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Montana Antitrust Laws

You’ve probably heard of the mysteriously vague “market” in different contexts. Investors know of the stock market and the bond market. Employers know about the labor market. Merchants in various fields operate in their respective markets too. Truth is, there is a “market” whenever two or more people engage to exchange something – from stocks and bonds to carrot sticks and candy bars.

Antitrust laws help ensure that markets stay open to competition and free of monopolies and unfair practices. Federal and state antitrust laws are on the books to accomplish this purpose. Here’s a brief summary of Montana’s antitrust laws.

Montana’s Antitrust Laws

Montana antitrust laws prohibit business practices intended to create monopolies, injure or destroy competition, and fix prices. Businesses cannot sell something at less than its cost, enter into agreements to fix prices or reduce production (which raises prices), or agree not to manufacture, sell, or transport an item below a certain price.

There are prohibitions on selling or purchasing something for more in one part of the state and less in another with the intent to hurt competition. Economists call this “predatory pricing,” but it really amount to forcing a competitor to go out of business by selling cheap or buying high. There are also laws against pooling grain and destroying food, both of which can affect prices.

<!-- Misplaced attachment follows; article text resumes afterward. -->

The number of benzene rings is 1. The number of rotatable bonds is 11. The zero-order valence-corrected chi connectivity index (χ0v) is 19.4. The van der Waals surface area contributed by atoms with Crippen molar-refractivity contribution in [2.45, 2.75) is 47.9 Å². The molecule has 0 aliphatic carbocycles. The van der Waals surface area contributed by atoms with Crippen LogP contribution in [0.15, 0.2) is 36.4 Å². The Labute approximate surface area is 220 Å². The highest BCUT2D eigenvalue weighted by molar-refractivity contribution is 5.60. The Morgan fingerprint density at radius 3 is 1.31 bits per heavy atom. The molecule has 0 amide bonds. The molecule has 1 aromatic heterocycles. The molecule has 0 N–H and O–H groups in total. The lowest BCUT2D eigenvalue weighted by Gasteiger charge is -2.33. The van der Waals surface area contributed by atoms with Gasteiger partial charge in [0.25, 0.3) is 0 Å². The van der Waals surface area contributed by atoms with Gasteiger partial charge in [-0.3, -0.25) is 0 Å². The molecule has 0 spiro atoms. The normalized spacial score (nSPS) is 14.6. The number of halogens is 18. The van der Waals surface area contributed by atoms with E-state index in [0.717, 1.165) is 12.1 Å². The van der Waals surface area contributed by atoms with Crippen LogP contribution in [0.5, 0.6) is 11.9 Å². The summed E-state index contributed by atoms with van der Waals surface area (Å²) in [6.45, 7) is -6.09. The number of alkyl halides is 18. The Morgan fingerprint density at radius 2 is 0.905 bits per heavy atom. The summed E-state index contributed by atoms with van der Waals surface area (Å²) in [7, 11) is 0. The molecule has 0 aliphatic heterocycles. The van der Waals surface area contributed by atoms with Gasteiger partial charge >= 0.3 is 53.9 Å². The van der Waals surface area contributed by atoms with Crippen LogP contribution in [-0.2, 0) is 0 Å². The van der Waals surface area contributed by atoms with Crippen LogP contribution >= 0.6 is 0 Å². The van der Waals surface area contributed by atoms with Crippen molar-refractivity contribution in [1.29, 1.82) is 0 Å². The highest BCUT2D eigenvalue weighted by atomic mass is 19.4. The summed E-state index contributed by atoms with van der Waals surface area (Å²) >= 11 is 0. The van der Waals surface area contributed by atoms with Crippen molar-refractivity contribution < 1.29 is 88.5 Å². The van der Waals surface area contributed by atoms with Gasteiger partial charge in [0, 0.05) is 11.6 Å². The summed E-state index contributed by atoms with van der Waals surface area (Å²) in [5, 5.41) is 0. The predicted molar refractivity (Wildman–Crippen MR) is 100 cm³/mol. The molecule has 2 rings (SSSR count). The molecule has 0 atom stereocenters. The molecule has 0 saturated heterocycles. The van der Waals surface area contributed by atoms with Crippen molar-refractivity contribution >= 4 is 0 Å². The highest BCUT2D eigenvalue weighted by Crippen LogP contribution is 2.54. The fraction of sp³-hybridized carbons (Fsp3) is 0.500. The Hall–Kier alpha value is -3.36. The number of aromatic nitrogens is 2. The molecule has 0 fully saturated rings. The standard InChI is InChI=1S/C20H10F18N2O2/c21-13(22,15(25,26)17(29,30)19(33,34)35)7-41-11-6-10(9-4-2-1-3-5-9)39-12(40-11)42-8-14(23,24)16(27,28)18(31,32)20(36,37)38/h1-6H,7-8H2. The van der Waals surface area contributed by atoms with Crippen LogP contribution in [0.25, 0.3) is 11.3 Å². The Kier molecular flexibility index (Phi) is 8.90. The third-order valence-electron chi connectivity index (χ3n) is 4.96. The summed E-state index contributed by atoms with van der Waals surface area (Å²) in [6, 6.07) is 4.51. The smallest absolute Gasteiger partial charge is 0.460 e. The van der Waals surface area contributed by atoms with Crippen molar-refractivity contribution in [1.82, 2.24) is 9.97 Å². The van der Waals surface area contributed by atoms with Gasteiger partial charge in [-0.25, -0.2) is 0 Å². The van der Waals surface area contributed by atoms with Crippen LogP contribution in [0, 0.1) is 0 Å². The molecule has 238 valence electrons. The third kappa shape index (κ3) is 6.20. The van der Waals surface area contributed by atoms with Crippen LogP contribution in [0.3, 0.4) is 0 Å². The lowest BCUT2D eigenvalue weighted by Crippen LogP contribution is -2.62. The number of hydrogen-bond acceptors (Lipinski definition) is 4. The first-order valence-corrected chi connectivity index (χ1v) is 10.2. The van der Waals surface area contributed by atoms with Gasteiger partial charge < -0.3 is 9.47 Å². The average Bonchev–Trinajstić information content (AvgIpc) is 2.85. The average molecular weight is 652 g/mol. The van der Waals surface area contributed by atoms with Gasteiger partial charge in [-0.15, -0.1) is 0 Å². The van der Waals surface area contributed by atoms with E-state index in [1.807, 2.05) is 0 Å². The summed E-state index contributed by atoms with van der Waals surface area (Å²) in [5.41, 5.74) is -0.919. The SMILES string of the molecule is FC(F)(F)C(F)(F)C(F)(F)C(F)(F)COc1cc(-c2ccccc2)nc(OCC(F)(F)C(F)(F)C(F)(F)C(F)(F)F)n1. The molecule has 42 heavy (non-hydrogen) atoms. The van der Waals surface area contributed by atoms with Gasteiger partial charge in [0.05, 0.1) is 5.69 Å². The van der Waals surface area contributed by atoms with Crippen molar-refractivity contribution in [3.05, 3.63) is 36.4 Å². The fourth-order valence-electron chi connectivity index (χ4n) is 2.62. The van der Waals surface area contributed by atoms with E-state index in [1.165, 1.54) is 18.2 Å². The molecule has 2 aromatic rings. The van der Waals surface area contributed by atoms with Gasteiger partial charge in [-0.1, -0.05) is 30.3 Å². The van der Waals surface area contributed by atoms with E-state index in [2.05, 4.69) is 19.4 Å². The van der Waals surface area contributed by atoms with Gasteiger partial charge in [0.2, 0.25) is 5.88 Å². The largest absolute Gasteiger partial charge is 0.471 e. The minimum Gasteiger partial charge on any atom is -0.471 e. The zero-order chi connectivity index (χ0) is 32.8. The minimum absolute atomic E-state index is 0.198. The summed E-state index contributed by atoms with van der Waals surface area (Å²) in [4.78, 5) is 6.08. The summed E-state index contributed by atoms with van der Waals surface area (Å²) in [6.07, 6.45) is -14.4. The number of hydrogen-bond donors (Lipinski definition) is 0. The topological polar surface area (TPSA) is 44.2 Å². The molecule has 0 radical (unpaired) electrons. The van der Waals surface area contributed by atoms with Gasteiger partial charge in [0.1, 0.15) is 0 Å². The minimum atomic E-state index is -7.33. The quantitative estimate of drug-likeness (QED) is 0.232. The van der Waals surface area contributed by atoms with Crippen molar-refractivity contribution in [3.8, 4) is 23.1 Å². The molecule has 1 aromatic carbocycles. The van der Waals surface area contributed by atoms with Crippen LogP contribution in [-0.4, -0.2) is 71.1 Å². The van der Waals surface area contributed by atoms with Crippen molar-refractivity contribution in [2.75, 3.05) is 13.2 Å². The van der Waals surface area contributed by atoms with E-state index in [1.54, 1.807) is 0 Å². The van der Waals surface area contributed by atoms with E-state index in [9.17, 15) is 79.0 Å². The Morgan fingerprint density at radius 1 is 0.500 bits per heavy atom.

What Happens to Businesses that Break the Rules?

There are different ways to take action. Anyone can file a complaint with the Montana Department of Justice. Montana law permits the department to investigate antitrust violations and order the offender to stop. Both the department and any affected person can file a lawsuit as well. Montana permits prevailing plaintiffs to recover treble damages, obtain injunctive relief, and receive attorney fees and litigation costs. Businesses can lose their charter and be permanently banned from doing business in Montana again. There are also criminal penalties on the books.

Antitrust Code Sections Montana Code Annotated 30-14-201, et seq.
Can I File a Complaint? Yes, with the Montana Department of Justice.
Is a Private Lawsuit Possible? Yes, anyone who is injured or will be injured can sue. Plaintiffs can obtain injunctive relief and treble damages (30-14-222).
Time Limit to Bring Claim Not specified.
Can a Successful Plaintiff Recover Attorneys' Fees? Yes, both fees and litigation costs (30-14-222).

Related Resources for Antitrust Laws

Antitrust is a complex field that often requires specialized training. You can learn more about state antitrust laws and antitrust laws in general here. If you or someone you know has suffered due to unfair business practices, consider speaking with a Montana antitrust lawyer to determine your available options.

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